Here’s where you can find the new Jane Austen Polymer £10 note…

LEEDS

HSBC: 33 Park Row, LS1 1LD

YORKSHIRE BANK: 94-96 Briggate, LS1 6NP

CARDTRONICS: Rawdon Newsagents, 11 Harrogate Road, LS19 6HW

LIVERPOOL

SANTANDER: 45 Lord Street, L2 6PB

NEWCASTLE

SANTANDER: 112-118 Northumberland Street, NE1 7DG

BIRMINGHAM

HSBC: 130 New Street, B2 4JU

NATWEST: Grand Central, B2 4BF

LLOYDS: 36-38 New Street, B2 4EG

BARCLAYS: 79-84 High Street, B4 7TE

MANCHESTER

NOTE MACHINE: Lowry Outlet Mall, The Quays, Salford, M50 3AP

NATWEST: 1 Spinningfields, M3 3AP

BARCLAYS: 17 St Ann’s Square, M2 7PW

LONDON

NOTE MACHINE: Barry’s Food and Wine, 149 Hoxton Street, N1 6PJ

SANTANDER: 48-54 Moorgate, EC2R 6EJ & 164-167 Tottenham Court Road, W1T 7JE & 2 Triton Square, Regents Place, NW1 3AN

POST OFFICE: 26/28 The Broadway, E15 4QS

BARCLAYS: 46-48 Regent Street, Piccadilly, W18 5RA

HSBC: 165 Fleet Street, EC4A 2DY

NATIONWIDE: 1 Threadneedle Street, EC2r 8BP

NATWEST: 10 Southwark Street, SE1 1TJ

LLOYDS: 33 Old Broad Street, EC2N 1HZ

BASINGSTOKE

NATWEST: 3 London Street, RG21 7NS

WINCHESTER

SANTANDER: 119 High Street, SO23 9AS

NATWEST: 105 High Street, SO23 9AW

BATH

NOTE MACHINE : Eurochange Bath, 6 Southgate Street

HSBC: 45 Milsom Street, BA1 1DU

NATWEST: 15-17 High Street, BA1 5AH

CARDIFF

LLOYDS: 31 Queens Street, CF10 2AG

SWINDON

NATIONWIDE: Nationwide House, Pipers Way, SN3 1TX

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How does it feel to design the UK’s newest circulation coin? I caught up with Aaron West to find out.

Aaron West is part of the design team for The Royal Mint and is responsible for designing the latest coin released into circulation, the Sir Isaac Newton 50p.

Aaron West, a designer for The Royal Mint, signing the new Sir Isaac Newton 50p coin pack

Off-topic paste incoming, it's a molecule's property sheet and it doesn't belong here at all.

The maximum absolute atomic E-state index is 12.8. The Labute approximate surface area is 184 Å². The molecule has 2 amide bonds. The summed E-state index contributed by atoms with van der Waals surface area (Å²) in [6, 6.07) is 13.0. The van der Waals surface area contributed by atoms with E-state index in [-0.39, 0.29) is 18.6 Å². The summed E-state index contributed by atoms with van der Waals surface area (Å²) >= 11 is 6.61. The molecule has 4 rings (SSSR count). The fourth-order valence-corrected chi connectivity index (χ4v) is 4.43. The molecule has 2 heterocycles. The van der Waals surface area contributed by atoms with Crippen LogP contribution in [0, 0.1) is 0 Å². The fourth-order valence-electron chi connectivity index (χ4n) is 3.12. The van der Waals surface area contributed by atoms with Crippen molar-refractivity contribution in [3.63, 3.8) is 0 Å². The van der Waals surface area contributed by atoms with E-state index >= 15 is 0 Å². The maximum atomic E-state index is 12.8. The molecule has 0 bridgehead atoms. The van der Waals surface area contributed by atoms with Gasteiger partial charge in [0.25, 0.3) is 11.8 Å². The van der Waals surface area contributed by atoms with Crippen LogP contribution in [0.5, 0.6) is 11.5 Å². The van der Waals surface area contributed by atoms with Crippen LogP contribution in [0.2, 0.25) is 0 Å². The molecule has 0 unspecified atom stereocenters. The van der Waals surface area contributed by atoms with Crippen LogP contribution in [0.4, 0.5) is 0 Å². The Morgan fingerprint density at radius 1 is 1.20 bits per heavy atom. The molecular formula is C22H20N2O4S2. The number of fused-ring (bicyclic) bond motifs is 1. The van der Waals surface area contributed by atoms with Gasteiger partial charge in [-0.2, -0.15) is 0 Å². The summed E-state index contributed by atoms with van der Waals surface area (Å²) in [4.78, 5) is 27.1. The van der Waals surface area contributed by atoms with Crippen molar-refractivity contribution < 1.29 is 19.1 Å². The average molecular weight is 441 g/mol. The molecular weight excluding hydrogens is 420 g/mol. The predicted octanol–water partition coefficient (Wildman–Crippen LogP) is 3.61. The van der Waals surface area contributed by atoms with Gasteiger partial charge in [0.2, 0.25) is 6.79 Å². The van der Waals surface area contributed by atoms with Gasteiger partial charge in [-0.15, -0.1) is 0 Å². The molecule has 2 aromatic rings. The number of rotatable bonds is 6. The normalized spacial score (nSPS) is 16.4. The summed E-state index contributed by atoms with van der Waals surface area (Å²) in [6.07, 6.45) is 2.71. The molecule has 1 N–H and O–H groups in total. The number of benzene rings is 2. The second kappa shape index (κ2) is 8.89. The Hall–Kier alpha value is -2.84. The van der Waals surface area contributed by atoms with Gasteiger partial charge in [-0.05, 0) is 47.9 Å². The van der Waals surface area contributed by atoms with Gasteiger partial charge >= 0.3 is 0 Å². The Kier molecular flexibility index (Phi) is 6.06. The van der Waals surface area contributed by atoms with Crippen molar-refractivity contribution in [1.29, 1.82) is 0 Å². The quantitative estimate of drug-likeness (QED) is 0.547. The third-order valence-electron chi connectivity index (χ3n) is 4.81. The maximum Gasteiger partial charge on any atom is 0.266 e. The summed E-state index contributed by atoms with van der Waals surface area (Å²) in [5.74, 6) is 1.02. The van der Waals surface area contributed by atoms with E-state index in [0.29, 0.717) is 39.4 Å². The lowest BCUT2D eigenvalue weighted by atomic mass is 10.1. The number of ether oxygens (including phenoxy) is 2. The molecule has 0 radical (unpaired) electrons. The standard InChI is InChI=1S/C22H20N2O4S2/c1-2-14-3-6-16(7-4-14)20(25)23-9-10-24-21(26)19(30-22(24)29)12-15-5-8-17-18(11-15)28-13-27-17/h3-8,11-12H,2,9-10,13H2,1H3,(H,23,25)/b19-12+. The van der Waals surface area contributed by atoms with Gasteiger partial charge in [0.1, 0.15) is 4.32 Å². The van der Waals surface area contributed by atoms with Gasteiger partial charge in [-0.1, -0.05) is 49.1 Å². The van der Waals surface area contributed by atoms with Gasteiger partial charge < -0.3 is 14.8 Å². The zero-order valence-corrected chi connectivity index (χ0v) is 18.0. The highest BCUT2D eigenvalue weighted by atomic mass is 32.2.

This is the second circulation coin designed by Aaron, the first being the very popular Great Fire of London £2.

The two UK circulation coins Aaron has designed – The Sir Isaac Newton 50p and The Great Fire of London £2

I wanted to find out what makes a coin designer tick and Aaron kindly answered some of my questions:

How long have you been designing coins for The Royal Mint and how many have you designed to date?

I have been designing coins for over four years now. I have designed many coins but have been fortunate to win two design competitions.

How did you become a coin designer for The Royal Mint?

I joined The Royal Mint in June 2011. I applied for a maternity cover position and then was given a permanent position. I have been working as a designer for over seven years.

Which coins have you designed for The Royal Mint?

I have official coins designs for a £2 coin, The Great Fire of London and for a 50 pence piece, Sir Isaac Newton. 

Aaron sketching his initial Sir Isaac Newton 50p design ideas. (Image: The Royal Mint)

Can you tell me briefly the process involved when designing a coin?

There is no specific process involved when designing a coin. It depends on the subject. For example, The Great Fire of London, I broke it down to three elements. Firstly I concentrated on the bottom of the design (the river and boats) then I moved onto the middle part of the design (buildings / skyline). The third / top part of the design (the smoke) was the most difficult part. I try to keep all of my designs simple because a lot of detail will not be clear on a small diameter.